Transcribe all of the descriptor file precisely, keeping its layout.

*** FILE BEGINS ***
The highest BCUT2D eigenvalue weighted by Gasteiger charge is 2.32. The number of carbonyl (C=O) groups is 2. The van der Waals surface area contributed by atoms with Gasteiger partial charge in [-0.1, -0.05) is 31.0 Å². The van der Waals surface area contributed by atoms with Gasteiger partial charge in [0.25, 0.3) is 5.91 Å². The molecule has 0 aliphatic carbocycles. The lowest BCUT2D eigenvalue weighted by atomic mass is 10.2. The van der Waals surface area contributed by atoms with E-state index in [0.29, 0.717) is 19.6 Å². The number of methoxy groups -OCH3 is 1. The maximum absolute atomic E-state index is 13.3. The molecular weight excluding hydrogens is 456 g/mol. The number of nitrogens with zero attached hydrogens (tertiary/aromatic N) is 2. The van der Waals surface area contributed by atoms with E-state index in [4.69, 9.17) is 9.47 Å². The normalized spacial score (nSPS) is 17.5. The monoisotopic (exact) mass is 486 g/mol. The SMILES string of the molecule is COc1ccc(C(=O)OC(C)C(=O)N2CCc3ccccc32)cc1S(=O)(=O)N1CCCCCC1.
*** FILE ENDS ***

The highest BCUT2D eigenvalue weighted by Gasteiger charge is 2.32. The number of carbonyl (C=O) groups is 2. The van der Waals surface area contributed by atoms with Gasteiger partial charge in [-0.1, -0.05) is 31.0 Å². The van der Waals surface area contributed by atoms with Gasteiger partial charge in [0.25, 0.3) is 5.91 Å². The molecule has 0 aliphatic carbocycles. The lowest BCUT2D eigenvalue weighted by atomic mass is 10.2. The van der Waals surface area contributed by atoms with E-state index in [0.29, 0.717) is 19.6 Å². The number of methoxy groups -OCH3 is 1. The maximum absolute atomic E-state index is 13.3. The molecular weight excluding hydrogens is 456 g/mol. The number of nitrogens with zero attached hydrogens (tertiary/aromatic N) is 2. The van der Waals surface area contributed by atoms with E-state index in [4.69, 9.17) is 9.47 Å². The normalized spacial score (nSPS) is 17.5. The monoisotopic (exact) mass is 486 g/mol. The SMILES string of the molecule is COc1ccc(C(=O)OC(C)C(=O)N2CCc3ccccc32)cc1S(=O)(=O)N1CCCCCC1.